So sorry.. french acadian here haha
Understand now, and not normal
You should always get same readings in my opinion (and my test)
Just dumb quote.. ensure you have clean fuel distribution on your bench for testing
Cause if you are using your tank.. unsure if you are or not.. I had issues with the filter screens , both busted up on mine in in my tank (full fuel and reserve) .. attached to the pet cock valve

But again, nothing to do with oververflowing of your fuel, simply quoted for incossistent results with your carb valve testing

Hope you succeed , let me know if you don't mind as I like undertanding the solutions for odd issues.
Take care
 

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Discussion Starter · #10 ·
No worries. And yes, I would have expected consistent readings. Can't remember why I ended up checking it in repetition. I think maybe the tube got loose and tipped down and when I replaced it I noticed that the level was different. But it turns out to be a good thing, because I'll track down the port to the carb breather and make sure it's completely clear.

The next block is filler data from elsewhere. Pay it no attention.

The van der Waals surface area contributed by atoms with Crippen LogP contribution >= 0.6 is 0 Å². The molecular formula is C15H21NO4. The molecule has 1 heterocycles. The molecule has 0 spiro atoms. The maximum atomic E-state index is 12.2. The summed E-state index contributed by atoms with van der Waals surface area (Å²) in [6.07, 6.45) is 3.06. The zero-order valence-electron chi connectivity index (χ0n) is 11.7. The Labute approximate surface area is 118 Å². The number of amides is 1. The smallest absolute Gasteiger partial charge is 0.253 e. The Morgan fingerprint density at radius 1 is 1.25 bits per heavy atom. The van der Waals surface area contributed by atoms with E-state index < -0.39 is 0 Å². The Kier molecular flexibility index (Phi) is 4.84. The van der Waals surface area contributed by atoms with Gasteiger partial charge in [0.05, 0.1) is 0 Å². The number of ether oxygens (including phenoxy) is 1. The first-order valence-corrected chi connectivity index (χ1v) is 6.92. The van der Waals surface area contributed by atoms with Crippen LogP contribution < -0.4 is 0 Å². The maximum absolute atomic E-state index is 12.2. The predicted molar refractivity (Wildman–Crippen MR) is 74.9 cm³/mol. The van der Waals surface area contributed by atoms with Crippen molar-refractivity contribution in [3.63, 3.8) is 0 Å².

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Hopefully not to late with this but when you change out the "O" ring for the needle, some have a flat side and a ribbed side on the back. If it's not put in the right way, it may still leak. Ask me, I cursed a blue streak many times until a small engine shop told me about it when I changed the "O" ring on my ice auger motor. Flipped it over, no more leaks.
 

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Discussion Starter · #12 ·
Thank you. I just used one I had on hand, standard round, seemed to seal very well but maybe I was mistaken. Will be replacing it when I get the kit, but I'll pay closer attention, and make sure to verify more carefully.
 

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Discussion Starter · #14 ·
Thank you. The one I removed was the typical round o-ring and that's what I replaced it with. Will get a new one with the kit I ordered, but I don't think the o-ring is the problem. I think it's the float needle.